25. I'm not sure how this plays into the discussion, but my wife and I (both in our mid 30's, married 11 years) were discussing the other night how while our courtship was closer to how our parents got together, the dynamics of our marriage are much more closely modeled after our grandparents, from childrearing, to how we handle our money, to how we divide household chores, to what we each consider an acceptable relationship with people outside the marriage, to our willingness to overlook financial opportunities for the sake of family cohesiveness.

    We both have a great deal of respect for the marriage of our grandparents (happily married for 50+ years on both sides) vs. our parents.

    I think some people who feet like Marriage 2.0 made their childhood fairly miserable are willing to go to great lengths to give Marriage 1.0 a shot, even if the result is a sort of self-imposed version of it instead of one that carries legal and societal weight behind it.

  26. The MacNut says:

    It may turn out a two parent family is not as necessary as first thought. After all many single mothers today are raising kids without benefit of a father figure in their life, and while many such kids do turn out badly, many others don't.

    If the tech and societal changes that bought about Marriage 2.0 continue as they have, they may make marriage as obsolete as the horse and buggy. Future generations may see no value in marriage, with casual sex and single parenthood (by either gender, but primarily women) becoming the norm. And, shockingly, civilization will roll on.

    It may be that our grandchildren or great-grandchildren may find the notion of getting married about as quaint as we find the idea of going cross town on horseback. That may not be the kind of society many of us want to live in, but the way things are going, barring some major civilizational collapse, that may be the form of Marriage 3.0-namely no marriage at all, or at least a lot fewer marriages than even today. And even those few marriages may be expected to be temporary by all involved…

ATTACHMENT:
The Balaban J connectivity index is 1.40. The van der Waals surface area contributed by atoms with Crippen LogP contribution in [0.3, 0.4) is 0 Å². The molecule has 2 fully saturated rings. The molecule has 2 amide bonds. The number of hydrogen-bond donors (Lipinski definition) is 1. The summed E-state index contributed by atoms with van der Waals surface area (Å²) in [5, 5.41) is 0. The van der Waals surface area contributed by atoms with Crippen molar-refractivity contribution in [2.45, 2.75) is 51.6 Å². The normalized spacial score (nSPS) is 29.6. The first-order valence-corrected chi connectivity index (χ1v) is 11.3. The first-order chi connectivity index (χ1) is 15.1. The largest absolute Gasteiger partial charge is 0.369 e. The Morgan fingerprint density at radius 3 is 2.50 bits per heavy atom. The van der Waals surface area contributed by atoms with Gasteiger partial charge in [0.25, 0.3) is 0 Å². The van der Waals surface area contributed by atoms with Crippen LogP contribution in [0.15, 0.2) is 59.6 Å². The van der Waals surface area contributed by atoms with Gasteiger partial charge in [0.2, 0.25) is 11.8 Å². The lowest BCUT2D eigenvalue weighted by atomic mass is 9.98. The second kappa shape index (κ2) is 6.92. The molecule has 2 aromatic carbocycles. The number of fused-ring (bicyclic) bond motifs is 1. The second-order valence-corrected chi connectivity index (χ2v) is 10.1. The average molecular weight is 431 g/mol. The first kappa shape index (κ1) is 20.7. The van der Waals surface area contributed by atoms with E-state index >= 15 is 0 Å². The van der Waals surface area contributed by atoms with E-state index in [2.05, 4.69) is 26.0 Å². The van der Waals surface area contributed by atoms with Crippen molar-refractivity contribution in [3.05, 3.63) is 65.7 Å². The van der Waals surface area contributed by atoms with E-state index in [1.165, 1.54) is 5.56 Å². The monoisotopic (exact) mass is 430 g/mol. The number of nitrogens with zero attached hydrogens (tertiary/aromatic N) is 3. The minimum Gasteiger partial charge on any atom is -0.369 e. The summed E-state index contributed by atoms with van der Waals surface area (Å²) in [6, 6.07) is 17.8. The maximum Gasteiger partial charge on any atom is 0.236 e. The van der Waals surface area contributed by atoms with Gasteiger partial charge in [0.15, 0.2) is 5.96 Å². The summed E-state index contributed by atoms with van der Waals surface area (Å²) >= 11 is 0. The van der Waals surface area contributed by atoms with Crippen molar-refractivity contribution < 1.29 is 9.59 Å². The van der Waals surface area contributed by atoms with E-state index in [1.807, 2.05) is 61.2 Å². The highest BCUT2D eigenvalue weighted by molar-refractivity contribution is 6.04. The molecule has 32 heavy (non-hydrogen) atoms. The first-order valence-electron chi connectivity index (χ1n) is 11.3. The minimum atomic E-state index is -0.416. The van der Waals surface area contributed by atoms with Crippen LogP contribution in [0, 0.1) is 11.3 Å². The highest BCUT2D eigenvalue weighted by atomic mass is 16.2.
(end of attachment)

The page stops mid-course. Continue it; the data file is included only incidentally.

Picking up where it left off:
and single parenthood (by either gender) may become the norm. And, shock of all shocks, civilization may roll on.

  27. MacNut, the problem I see with your theory is that the cost and pressure of raising children as a single parent is so high that most people will shy away from it. Let that trend run unabated for a few decades and you'll have a bunch of people growing old and dying with no family around them and no progeny to carry on their way of life. In the meantime you will have pockets of society where the traditional family was preserved, and they will re-emerge. At the end of the day the concept of family provides a sort of self-perpetuating strength in numbers that is hard to overcome through attrition, even as it loses mainstream popularity.

    It's hard to say exactly how it will play out, but many of the European countries have a head start on us going down this path, so we should watch closely how things unfold there.

  28. Mr. Nice Guy says:

    Have any of you read The End of Men by Hanna Rosin. Basically she is say that males can't keep up with females in the post-industrial world and are getting lazy. Many men are checking out and there is actually a deficit of available men for all those hard working women and they are less choosy then they used to be. A great read!